Passing a large kidney stone can be a painful experience and one you want to avoid in the future. While the risk for developing kidney stones is about 11% in men and 9% in women, the more problematic statistic is this — kidney stones recur within 5-7 years in about half of those who’ve had one.
To help you better understand why you may be prone to kidney stones and the steps you can take to prevent them, Dr. Robert Cornell and our team want to focus on this important subject in this month’s blog post.
What exactly is a kidney stone?
Your kidneys are two small organs on either side of your lower back that filter your blood and send the waste out through your urine, ultimately controlling the levels of many substances, including sodium, potassium, and calcium, in your blood.
As a result of this filtration process, your urine contains dissolved minerals and salts. When there are too many of these waste products and not enough liquid to help them easily flush through, crystals can develop. In some cases, these stones remain in your kidneys and don’t pose any problems.
If the stone attempts to move, however, it can be large enough that it’s not easily passed through your lower urinary tract, namely your ureter, which can lead to a painful blockage.
Most kidney stones (80%) are made up of calcium, while the balance are made up of uric acid (5-10%), magnesium ammonium phosphate (10%), and cystine (less than 1%).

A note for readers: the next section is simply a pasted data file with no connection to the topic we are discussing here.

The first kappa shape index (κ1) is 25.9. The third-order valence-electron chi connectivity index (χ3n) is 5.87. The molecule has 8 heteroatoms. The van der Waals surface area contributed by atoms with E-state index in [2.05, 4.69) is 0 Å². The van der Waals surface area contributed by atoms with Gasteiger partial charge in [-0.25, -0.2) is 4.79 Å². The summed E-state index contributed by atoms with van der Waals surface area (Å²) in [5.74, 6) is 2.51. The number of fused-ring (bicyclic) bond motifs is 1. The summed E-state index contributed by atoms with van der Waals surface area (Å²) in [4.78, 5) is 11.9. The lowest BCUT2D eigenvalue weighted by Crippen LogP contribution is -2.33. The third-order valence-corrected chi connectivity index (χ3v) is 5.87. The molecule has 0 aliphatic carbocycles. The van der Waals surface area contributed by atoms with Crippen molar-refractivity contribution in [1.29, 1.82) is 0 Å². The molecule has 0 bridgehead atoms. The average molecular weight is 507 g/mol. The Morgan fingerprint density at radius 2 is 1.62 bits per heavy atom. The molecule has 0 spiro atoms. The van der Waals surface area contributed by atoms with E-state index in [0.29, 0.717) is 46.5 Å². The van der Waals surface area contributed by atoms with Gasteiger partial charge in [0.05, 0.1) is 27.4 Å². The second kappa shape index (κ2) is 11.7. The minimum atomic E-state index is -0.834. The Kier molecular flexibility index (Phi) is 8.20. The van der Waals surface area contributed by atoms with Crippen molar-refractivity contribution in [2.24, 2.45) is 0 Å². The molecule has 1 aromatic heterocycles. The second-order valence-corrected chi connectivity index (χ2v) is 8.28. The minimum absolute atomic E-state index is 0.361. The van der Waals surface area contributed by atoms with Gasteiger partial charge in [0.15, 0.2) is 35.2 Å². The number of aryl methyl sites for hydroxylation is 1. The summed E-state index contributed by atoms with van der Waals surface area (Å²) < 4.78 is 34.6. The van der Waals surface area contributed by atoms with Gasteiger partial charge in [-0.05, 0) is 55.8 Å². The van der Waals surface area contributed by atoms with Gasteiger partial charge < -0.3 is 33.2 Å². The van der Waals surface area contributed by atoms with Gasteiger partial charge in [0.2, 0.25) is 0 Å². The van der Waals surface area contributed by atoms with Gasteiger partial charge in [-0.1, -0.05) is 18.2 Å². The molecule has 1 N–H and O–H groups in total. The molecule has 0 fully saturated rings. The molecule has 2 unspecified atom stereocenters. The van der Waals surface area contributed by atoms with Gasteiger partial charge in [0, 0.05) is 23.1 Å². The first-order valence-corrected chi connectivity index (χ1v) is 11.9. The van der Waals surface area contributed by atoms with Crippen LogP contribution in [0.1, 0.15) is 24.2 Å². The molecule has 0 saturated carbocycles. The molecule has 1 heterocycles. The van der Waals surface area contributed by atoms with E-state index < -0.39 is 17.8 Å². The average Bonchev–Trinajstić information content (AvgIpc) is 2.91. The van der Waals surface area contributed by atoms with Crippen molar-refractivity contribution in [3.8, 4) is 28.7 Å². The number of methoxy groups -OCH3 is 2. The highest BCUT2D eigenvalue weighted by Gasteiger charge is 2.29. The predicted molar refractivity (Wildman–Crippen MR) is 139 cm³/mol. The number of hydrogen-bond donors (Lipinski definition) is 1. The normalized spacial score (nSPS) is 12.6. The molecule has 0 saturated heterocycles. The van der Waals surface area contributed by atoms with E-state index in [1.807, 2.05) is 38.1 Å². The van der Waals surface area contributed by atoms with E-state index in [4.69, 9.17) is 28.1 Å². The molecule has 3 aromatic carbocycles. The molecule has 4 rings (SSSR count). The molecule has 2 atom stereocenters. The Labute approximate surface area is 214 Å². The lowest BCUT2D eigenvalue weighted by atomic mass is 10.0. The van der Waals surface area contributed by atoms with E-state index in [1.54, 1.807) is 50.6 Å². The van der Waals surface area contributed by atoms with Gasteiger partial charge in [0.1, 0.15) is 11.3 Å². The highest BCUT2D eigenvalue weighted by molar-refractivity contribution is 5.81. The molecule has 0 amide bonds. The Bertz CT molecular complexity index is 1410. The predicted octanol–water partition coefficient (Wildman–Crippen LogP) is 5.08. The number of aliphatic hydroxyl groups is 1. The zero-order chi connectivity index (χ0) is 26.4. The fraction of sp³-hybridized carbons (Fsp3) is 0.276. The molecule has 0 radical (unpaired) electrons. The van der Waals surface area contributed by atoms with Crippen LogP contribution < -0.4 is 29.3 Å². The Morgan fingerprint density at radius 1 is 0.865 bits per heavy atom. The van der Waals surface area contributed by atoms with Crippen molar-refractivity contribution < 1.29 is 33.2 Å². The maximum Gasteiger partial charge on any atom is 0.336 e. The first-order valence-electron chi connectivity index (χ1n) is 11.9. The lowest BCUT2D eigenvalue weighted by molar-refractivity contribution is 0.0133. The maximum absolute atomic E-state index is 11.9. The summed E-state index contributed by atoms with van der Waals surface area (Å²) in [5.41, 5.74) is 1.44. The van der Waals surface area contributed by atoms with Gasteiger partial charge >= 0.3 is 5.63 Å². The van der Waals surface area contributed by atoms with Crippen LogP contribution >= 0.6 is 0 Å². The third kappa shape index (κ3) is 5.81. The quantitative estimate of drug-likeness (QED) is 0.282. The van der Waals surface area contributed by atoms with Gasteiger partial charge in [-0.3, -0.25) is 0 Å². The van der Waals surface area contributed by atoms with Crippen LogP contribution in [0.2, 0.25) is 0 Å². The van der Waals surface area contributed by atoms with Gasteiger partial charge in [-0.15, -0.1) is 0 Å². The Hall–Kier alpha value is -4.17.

How to prevent kidney stones from recurring
In order to prevent kidney stones from recurring, it’s important to understand the most common causes of the problem. These causes include:
- Not drinking enough water
- Weight-loss surgery
- Eating too much salt or sugar (especially fructose)
- Too much or too little exercise
In less common cases, recurring kidney stones are related to frequent upper urinary tract infections or a family history of cystine kidney stones.
Now that we have an idea about what can place you more at risk for kidney stones, you can take some steps to mitigate your risks.
For example, drinking enough water is critical for helping your kidneys to more easily filter and expel waste. To determine the right amount of water, you should take a look at the color of your urine — the darker your urine, the more waste there is. Instead, you want your urine to be a very light yellow or even clear.
Another great step is to avoid foods with high amounts of sugar, high fructose corn syrup, and salt. Replacing salty and sweet snacks with fruits and vegetables is a great step since these healthier foods make your urine less acidic.
You may also need to avoid large amounts of animal protein, which leads to more acidic urine.
The best way to find out which dietary changes you should make is to have us analyze your urine and your stones, at which point we can design a plan that will help keep kidney stones at bay.
If you want to learn more about avoiding recurring kidney stones, please contact our office in Houston, Texas, to set up an appointment.